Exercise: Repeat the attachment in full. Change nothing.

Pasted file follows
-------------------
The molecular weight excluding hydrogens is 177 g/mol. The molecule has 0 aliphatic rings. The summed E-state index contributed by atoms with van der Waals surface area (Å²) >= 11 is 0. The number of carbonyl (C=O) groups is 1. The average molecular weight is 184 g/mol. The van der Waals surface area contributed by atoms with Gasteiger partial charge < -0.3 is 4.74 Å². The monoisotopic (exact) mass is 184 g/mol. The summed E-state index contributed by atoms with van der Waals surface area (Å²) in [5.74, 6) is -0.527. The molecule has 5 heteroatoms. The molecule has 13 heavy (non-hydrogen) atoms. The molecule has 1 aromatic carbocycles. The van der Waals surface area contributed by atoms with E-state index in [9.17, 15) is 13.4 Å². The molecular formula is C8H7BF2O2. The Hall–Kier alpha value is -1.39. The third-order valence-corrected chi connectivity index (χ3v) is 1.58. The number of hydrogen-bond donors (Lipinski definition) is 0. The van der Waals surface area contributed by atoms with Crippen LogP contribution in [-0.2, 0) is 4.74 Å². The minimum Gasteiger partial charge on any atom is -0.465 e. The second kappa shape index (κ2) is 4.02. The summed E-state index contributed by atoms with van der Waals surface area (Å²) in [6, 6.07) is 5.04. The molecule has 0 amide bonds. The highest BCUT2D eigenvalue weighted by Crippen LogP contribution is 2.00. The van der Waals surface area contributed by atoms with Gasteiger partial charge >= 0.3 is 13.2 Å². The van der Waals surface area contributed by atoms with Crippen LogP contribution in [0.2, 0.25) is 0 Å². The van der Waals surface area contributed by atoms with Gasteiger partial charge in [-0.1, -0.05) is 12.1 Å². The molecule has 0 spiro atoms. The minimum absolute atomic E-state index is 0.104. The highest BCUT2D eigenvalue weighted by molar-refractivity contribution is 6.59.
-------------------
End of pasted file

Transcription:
The molecular weight excluding hydrogens is 177 g/mol. The molecule has 0 aliphatic rings. The summed E-state index contributed by atoms with van der Waals surface area (Å²) >= 11 is 0. The number of carbonyl (C=O) groups is 1. The average molecular weight is 184 g/mol. The van der Waals surface area contributed by atoms with Gasteiger partial charge < -0.3 is 4.74 Å². The monoisotopic (exact) mass is 184 g/mol. The summed E-state index contributed by atoms with van der Waals surface area (Å²) in [5.74, 6) is -0.527. The molecule has 5 heteroatoms. The molecule has 13 heavy (non-hydrogen) atoms. The molecule has 1 aromatic carbocycles. The van der Waals surface area contributed by atoms with E-state index in [9.17, 15) is 13.4 Å². The molecular formula is C8H7BF2O2. The Hall–Kier alpha value is -1.39. The third-order valence-corrected chi connectivity index (χ3v) is 1.58. The number of hydrogen-bond donors (Lipinski definition) is 0. The van der Waals surface area contributed by atoms with Crippen LogP contribution in [-0.2, 0) is 4.74 Å². The minimum Gasteiger partial charge on any atom is -0.465 e. The second kappa shape index (κ2) is 4.02. The summed E-state index contributed by atoms with van der Waals surface area (Å²) in [6, 6.07) is 5.04. The molecule has 0 amide bonds. The highest BCUT2D eigenvalue weighted by Crippen LogP contribution is 2.00. The van der Waals surface area contributed by atoms with Gasteiger partial charge >= 0.3 is 13.2 Å². The van der Waals surface area contributed by atoms with Crippen LogP contribution in [0.2, 0.25) is 0 Å². The van der Waals surface area contributed by atoms with Gasteiger partial charge in [-0.1, -0.05) is 12.1 Å². The molecule has 0 spiro atoms. The minimum absolute atomic E-state index is 0.104. The highest BCUT2D eigenvalue weighted by molar-refractivity contribution is 6.59.